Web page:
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The non-profit 'Movement Foundation' is set to open a new school in Charlotte

Movement schools are public, tuition-free charter schools bringing quality education to communities in poverty.

CHARLOTTE, N.C. — More help is on the way for underserved communities as the non-profit Movement Foundation is set to open a new school working to combat poverty with quality education.

This new school now makes a total of four movement schools in Charlotte and could impact hundreds of families. The southwest location will open in August, and it will have room for 500 students bringing 80 new jobs.

The Movement Foundation said its goal is to create a new generation of leaders in disadvantaged communities.

"The mission is to bring really great schools and teachings to the families living in those areas so students have access to a strong education and access to opportunities," Ashley Baez, the principal of Southwest, said.

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She said they're planning to start with kindergarten and first graders, and later they will expand through 5th grade.

"We provide breakfast, lunch, and we provide transportation if needed," Baez said. "It's both about building great students and supporting great students and great people."

Movement Foundation's executive director said the latest round of reading assessments shows students bounced back from the challenges of last year, and they are reading at even higher levels than they were before the pandemic.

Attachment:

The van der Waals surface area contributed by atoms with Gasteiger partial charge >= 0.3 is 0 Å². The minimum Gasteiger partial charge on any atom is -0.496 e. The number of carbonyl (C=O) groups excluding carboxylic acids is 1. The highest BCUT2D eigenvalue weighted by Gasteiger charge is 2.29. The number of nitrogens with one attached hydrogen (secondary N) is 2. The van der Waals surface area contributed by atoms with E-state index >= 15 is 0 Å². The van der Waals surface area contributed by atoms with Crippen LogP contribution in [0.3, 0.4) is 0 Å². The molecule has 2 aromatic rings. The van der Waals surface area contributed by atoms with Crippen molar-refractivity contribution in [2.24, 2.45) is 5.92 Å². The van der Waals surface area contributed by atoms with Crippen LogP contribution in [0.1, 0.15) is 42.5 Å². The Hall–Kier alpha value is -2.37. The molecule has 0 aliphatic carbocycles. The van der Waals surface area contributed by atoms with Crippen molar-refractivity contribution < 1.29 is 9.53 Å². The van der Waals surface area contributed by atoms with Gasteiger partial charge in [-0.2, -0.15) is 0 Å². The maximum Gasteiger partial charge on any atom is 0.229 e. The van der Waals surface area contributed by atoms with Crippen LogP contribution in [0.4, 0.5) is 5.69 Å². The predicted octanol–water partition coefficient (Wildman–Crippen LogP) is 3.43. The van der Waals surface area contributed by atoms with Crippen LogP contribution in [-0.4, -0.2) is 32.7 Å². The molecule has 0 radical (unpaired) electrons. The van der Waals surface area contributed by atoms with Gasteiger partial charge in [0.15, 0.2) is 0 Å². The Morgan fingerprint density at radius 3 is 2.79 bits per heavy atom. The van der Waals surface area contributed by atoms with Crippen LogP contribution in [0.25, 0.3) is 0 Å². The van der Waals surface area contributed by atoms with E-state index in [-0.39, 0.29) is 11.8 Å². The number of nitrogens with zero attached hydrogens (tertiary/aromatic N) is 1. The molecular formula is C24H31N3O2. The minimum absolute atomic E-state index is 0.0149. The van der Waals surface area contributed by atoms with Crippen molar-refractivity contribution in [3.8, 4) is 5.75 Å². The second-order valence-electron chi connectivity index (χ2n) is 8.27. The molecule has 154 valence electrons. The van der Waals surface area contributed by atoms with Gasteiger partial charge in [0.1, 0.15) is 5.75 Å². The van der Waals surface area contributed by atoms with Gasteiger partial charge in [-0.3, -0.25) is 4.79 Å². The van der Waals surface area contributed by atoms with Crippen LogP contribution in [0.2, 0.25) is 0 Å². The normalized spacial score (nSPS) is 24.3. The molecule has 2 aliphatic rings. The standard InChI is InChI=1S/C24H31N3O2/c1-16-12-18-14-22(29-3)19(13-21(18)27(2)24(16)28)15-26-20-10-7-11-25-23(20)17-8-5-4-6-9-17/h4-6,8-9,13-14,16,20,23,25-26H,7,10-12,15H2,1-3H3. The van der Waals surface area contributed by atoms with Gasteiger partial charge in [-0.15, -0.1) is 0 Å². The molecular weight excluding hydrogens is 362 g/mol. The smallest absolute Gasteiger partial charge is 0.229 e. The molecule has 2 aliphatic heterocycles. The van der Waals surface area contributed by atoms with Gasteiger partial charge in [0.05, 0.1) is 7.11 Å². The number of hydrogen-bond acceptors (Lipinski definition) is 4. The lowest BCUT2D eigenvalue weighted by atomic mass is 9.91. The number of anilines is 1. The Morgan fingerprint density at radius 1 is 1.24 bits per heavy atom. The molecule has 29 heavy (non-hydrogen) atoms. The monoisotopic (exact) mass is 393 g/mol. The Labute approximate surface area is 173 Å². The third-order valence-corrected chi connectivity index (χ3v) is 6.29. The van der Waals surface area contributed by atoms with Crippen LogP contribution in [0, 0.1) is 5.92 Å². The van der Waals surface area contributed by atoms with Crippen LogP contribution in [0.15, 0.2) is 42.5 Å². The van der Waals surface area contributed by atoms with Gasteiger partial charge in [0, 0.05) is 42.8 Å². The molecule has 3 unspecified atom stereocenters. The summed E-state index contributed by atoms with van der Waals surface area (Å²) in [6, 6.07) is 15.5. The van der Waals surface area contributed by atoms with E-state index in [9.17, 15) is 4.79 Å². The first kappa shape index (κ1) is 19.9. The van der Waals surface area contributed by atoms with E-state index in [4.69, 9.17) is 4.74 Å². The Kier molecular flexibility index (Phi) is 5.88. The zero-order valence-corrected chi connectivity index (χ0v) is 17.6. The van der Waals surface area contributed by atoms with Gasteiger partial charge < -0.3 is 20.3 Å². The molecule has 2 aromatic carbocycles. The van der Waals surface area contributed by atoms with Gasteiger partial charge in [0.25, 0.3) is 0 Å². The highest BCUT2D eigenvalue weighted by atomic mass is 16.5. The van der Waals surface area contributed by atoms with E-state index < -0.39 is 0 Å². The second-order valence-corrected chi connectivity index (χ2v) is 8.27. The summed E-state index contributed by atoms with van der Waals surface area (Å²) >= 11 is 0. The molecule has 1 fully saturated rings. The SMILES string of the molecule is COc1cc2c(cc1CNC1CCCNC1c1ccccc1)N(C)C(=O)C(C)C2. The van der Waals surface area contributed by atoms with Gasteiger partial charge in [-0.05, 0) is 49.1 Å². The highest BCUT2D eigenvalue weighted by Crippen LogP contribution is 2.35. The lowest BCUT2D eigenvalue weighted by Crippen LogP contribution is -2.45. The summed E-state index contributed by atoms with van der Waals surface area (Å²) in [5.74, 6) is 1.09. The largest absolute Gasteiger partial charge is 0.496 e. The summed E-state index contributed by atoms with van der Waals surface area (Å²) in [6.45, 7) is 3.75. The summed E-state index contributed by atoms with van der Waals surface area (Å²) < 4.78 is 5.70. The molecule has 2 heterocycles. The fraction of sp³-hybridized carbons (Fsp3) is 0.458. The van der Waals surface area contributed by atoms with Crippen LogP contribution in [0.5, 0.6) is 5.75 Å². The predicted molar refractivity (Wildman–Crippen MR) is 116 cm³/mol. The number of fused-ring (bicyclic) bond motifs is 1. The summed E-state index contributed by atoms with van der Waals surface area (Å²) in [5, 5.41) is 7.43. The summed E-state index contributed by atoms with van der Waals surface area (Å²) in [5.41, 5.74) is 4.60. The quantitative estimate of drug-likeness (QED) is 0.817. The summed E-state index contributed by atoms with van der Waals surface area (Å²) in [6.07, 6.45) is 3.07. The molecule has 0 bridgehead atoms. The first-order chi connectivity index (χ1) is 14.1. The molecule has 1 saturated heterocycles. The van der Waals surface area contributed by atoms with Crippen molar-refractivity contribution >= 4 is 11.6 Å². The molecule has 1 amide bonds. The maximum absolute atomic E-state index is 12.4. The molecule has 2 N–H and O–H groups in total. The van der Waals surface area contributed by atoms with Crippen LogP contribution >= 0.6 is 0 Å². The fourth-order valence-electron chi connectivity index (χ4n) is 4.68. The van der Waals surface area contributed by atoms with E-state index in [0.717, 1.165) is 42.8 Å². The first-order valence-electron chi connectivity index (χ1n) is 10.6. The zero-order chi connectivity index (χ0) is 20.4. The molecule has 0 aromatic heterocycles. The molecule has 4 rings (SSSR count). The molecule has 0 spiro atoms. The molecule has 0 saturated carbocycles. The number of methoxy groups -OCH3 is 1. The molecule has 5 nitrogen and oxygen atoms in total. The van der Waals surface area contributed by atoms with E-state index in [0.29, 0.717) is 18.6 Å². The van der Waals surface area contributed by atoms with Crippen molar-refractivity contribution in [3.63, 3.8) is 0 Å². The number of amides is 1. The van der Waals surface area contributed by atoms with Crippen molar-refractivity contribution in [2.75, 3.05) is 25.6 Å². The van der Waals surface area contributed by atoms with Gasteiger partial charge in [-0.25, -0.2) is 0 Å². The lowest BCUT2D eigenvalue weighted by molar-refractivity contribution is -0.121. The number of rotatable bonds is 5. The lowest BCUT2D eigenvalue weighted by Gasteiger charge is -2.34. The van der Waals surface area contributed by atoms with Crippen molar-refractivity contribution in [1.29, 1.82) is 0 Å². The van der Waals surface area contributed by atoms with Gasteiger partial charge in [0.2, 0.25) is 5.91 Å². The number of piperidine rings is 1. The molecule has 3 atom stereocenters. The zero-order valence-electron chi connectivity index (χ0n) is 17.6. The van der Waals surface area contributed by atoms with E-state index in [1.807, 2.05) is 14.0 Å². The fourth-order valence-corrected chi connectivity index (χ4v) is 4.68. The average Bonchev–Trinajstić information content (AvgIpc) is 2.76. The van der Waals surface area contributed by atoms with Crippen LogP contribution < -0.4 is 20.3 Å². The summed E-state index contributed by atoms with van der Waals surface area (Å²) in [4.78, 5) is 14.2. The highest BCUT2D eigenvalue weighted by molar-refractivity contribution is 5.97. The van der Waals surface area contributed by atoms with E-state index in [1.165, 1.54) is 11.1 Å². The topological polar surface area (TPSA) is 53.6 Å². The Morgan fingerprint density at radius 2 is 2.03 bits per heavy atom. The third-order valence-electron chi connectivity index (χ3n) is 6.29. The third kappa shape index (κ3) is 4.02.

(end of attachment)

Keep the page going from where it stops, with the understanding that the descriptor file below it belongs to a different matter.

They said their latest round of math assessments also shows improvement with students outperforming some of the highest-rated charter networks in the nation.

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"The opportunities that they have been able to provide for families have been transformational," Baez said. 

Along with the new school set to open in August, Movement operates three other schools in Charlotte.

There are two off of Freedom Drive serving elementary and middle students and there is one off Central Avenue servicing kindergarten through second grade.

Contact Tradesha Woodard at twoodard1@wcnc.com and follow her on FacebookTwitter, and Instagram.



WCNC Charlotte is part of seven major media companies and other local institutions producing I Can’t Afford to Live Here, a collaborative reporting project focused on solutions to the affordable housing crisis in Charlotte. It is a project of the Charlotte Journalism Collaborative, which is supported by the Local Media Project, an initiative launched by the Solutions Journalism Network with support from the Knight Foundation to strengthen and reinvigorate local media ecosystems. See all of our reporting at charlottejournalism.org.